The decedent and his brother, J. W. M. Miller, who was named as executor, were near the same age and lived together all of their lives, and owned a great deal of property in common, and by their combined efforts had each accumulated a competency. Some fifteen or sixteen years before the death of A. Miller his brother was paralyzed, and while he was able to get around the house and yard and occasionally go to the county seat, he was never thereafter an active man, although he retained his mental faculties.

The two brothers owned the old home farm which had been left by their father, and there lived with them as housekeeper their cousin Miss Fayette C. Miller; in fact she had lived with their mother and father in their lifetime.

 [***6]  At the time the papers involved were executed by A. Miller the household consisted of the two bachelor brothers, the cousin Fayette C. Miller, a negro man named Ingram, and a white cook named Coffey.

The contest is grounded upon two ideas:

First. That the testator was at the time each of the papers were executed laboring under an insane delusion toward some of the natural objects of his bounty, which delusion resulted from fraud practiced upon him by Fayette C. Miller and others inducing him to believe that certain of his nieces and nephews were his enemies; and that because of chronic alcoholism and his diseased condition resulting therefrom he did not have sufficient mind to understand the nature and value of his estate or his obligations to his relatives, or to dispose of his property according to a fixed purpose of his own.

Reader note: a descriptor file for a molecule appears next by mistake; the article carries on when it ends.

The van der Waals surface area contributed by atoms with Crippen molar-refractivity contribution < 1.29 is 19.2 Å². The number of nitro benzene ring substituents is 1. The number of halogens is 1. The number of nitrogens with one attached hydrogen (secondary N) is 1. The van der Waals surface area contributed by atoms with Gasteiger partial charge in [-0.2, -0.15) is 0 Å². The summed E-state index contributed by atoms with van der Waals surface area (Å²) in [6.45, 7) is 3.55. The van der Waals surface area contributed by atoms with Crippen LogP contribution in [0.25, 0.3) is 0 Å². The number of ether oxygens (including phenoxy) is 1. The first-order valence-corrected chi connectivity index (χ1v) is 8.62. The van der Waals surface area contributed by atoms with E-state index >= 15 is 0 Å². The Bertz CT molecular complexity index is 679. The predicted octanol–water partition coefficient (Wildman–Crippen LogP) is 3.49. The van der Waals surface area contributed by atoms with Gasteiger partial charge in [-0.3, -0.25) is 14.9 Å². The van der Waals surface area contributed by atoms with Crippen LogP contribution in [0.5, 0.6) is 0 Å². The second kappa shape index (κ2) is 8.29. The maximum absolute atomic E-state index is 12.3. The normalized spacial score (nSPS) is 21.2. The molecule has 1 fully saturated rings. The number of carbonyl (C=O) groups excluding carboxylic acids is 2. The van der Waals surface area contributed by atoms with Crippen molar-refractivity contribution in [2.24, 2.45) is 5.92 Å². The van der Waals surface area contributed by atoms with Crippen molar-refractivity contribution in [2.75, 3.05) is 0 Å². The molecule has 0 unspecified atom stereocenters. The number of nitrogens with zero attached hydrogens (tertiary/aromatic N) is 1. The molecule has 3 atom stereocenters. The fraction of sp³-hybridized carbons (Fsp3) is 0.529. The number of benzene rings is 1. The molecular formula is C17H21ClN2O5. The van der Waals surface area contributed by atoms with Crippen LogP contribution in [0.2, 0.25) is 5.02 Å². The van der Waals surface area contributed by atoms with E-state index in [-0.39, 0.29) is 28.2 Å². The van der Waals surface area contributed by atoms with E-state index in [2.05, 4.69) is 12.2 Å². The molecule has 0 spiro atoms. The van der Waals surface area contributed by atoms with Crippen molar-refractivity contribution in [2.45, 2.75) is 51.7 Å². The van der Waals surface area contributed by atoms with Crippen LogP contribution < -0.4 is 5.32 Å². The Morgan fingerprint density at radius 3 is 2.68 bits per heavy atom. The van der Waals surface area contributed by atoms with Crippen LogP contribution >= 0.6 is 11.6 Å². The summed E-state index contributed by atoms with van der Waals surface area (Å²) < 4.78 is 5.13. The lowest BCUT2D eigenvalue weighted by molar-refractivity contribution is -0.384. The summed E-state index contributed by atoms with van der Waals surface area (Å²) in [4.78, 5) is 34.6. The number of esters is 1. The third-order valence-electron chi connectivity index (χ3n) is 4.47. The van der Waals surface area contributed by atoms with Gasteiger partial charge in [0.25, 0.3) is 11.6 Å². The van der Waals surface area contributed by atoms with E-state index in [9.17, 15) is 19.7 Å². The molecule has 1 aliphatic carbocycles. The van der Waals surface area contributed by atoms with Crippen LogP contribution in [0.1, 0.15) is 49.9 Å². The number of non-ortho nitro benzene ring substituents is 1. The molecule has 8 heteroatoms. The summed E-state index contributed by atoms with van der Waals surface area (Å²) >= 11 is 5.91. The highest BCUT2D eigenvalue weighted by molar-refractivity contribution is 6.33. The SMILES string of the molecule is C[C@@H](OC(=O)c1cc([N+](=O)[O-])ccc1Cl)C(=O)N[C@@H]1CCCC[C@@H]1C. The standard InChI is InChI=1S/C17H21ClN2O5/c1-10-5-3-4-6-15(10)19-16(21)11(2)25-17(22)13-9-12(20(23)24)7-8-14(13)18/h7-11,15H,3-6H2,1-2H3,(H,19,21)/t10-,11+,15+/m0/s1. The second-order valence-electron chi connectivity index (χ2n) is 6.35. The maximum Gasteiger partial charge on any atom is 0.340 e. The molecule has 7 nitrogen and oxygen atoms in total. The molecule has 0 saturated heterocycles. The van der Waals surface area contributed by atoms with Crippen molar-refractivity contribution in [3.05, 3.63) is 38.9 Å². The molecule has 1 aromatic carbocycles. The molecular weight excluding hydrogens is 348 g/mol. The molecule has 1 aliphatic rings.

[*419]  Second. Because each of the papers were procured to be executed through the fraud and undue influence of Fayette C. Miller and others acting in concert with her.

The evidence shows that from about 1902 until his death A. Miller was afflicted with chronic alcoholism, although during all that period, except the last few months of his life, he [***7]  was an active business man, managed his own affairs and those of his paralytic brother, ran the farm, bought and sold stock, carried on a mercantile business, acted as director in a bank, and attended to all these things in an efficient and businesslike way. As to his general mental capacity in 1905 and 1908 there is no conflict in the evidence, one physician testifying that he had known him for forty years, that he had never seen him except within a few weeks of his death when he was not capable of transacting any kind of business.